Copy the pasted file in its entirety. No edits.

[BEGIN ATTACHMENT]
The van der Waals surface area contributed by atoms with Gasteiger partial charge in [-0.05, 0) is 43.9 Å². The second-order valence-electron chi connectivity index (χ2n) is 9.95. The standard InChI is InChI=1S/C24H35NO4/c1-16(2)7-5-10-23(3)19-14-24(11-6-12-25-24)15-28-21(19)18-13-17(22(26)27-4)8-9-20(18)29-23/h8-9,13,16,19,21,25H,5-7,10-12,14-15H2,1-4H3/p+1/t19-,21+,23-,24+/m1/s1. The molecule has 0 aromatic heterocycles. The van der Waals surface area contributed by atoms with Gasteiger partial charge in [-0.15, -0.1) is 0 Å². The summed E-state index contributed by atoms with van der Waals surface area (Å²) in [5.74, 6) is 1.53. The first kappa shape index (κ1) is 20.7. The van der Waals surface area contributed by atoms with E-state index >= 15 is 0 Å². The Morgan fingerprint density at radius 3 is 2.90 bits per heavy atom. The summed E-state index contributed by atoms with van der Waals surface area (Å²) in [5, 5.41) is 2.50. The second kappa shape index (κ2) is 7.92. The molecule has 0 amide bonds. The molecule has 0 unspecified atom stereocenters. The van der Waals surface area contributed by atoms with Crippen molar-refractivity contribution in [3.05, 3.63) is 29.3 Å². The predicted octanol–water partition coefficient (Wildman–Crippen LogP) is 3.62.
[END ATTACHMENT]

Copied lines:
The van der Waals surface area contributed by atoms with Gasteiger partial charge in [-0.05, 0) is 43.9 Å². The second-order valence-electron chi connectivity index (χ2n) is 9.95. The standard InChI is InChI=1S/C24H35NO4/c1-16(2)7-5-10-23(3)19-14-24(11-6-12-25-24)15-28-21(19)18-13-17(22(26)27-4)8-9-20(18)29-23/h8-9,13,16,19,21,25H,5-7,10-12,14-15H2,1-4H3/p+1/t19-,21+,23-,24+/m1/s1. The molecule has 0 aromatic heterocycles. The van der Waals surface area contributed by atoms with Gasteiger partial charge in [-0.15, -0.1) is 0 Å². The summed E-state index contributed by atoms with van der Waals surface area (Å²) in [5.74, 6) is 1.53. The first kappa shape index (κ1) is 20.7. The van der Waals surface area contributed by atoms with E-state index >= 15 is 0 Å². The Morgan fingerprint density at radius 3 is 2.90 bits per heavy atom. The summed E-state index contributed by atoms with van der Waals surface area (Å²) in [5, 5.41) is 2.50. The second kappa shape index (κ2) is 7.92. The molecule has 0 amide bonds. The molecule has 0 unspecified atom stereocenters. The van der Waals surface area contributed by atoms with Crippen molar-refractivity contribution in [3.05, 3.63) is 29.3 Å². The predicted octanol–water partition coefficient (Wildman–Crippen LogP) is 3.62.